Paul Gonzalez took a big gamble when he decided to start his own plumbing company in 2008.

Photo courtesy of Paul Gonzalez


Paul Gonzalez took a big gamble in November 2008.

The 30-year-old Sunrise, Fla., resident decided to start his own plumbing company in the midst of one of the country’s worst recessions.

“When I started, we were right in the middle of everything getting crazy with the stock market crashing,” says Gonzalez. “But plumbing is like air conditioning; when there is a problem, someone is going to call. It’s not like you are replacing tile. If customers have a leak or a clog, they want someone out that day to fix it. It’s the nature of the trade. My wife was definitely nervous, but I was confident I would do well.”

Thus far, Gonzalez - fueled in large part by strategic Internet advertising - has made that gamble pay off. As a one-man shop (he did have an additional employee for a short time), Gonzalez focuses on service calls while covering a 100-mile radius south to Miami and north to West Palm Beach.

“I charge the same price on nights and weekends and I give free estimates,” Gonzalez notes. “That gets me a lot of calls.”

Gonzalez, who worked for several service and plumbing companies prior to getting his Florida plumbing contractor’s license, estimates he has gone on over 1,000 calls during his first 18 months in business. While his customer-friendly terms have certainly netted him business, so has his Internet-based marketing strategy.

“Ninety percent of my calls come from the Internet,” Gonzalez states. “Most of it is Google and Yahoo (he also has an ad on Craigslist). I can turn the Google ads on and off. I can turn it on and I’ll get a call 15 minutes later.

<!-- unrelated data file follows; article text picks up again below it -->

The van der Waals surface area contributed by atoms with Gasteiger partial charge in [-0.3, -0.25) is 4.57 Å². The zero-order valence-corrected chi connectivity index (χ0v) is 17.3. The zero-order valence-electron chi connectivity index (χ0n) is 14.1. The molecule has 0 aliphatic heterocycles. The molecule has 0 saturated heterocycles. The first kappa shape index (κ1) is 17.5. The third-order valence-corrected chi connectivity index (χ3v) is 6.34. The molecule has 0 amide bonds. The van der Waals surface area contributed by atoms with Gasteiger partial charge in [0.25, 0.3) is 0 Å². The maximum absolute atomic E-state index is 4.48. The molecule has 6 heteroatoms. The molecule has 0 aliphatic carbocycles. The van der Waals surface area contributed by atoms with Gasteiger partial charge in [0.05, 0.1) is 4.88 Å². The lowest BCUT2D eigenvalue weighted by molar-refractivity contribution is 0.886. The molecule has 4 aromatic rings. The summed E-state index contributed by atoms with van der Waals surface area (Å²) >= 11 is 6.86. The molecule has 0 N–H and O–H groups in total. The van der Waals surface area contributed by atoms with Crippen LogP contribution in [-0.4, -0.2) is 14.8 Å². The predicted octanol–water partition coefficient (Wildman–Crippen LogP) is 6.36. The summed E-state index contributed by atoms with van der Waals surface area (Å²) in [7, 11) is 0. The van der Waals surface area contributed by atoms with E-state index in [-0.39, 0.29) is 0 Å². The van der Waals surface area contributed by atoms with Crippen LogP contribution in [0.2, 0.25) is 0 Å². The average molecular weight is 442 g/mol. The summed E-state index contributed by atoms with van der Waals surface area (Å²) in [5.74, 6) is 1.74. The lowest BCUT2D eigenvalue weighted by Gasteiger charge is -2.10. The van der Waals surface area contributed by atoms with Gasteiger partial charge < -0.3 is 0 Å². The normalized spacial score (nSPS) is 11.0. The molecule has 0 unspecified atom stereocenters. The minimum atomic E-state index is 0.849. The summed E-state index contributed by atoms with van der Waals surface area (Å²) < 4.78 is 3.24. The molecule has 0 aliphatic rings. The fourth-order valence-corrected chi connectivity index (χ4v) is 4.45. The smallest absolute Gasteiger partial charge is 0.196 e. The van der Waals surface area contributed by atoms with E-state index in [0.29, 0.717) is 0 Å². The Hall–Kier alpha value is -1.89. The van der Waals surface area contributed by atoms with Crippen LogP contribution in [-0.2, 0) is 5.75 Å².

“It’s the new way. Anytime I want to look up an address or a phone number for something, I go to Google. I think in 10 years nobody is even going to know what the Yellow Pages are.”

Gonzalez, who gets to his calls in his blue- and orange-emblazoned 2003 Chevy Express 2500 service truck, is asked quite often if he has a medical background.

“I get a lot of, ‘Oh, that’s a great name. Were you a paramedic or is someone in your family a paramedic?’ Gonzalez chuckles. “I had heard of plumbing companies that used ‘doctor’ in their name. Paramedics just hit me and it was like, ‘That’s it.’”

Gonzales and his wife, Stacey (four months pregnant with the couple’s first child as of this writing), decided to use the universal Sign of Life logo (with a 24-hour service tag added) and wanted the truck’s colors to resemble the blue and orange paramedic rigs that are prevalent in the region. Image Point Signs’ Dane Frauenholz designed and installed the truck wrapping.

“I really like the business side. I think I’m really good with how I advertise,” says Gonzalez, who also has several condominium association accounts in the area.

“I get a lot of referrals. I respect my customers. I go to people’s houses down here and they are surprised I show up on time and they are surprised I answer the phone. I don’t care what time it is, I’ll answer the phone. I’m a small company. When someone calls and talks to me on the phone, they know they are talking to the owner.”

And in this case, they talk to an owner that through hard work and creativity has made a name for himself in trying economic times.

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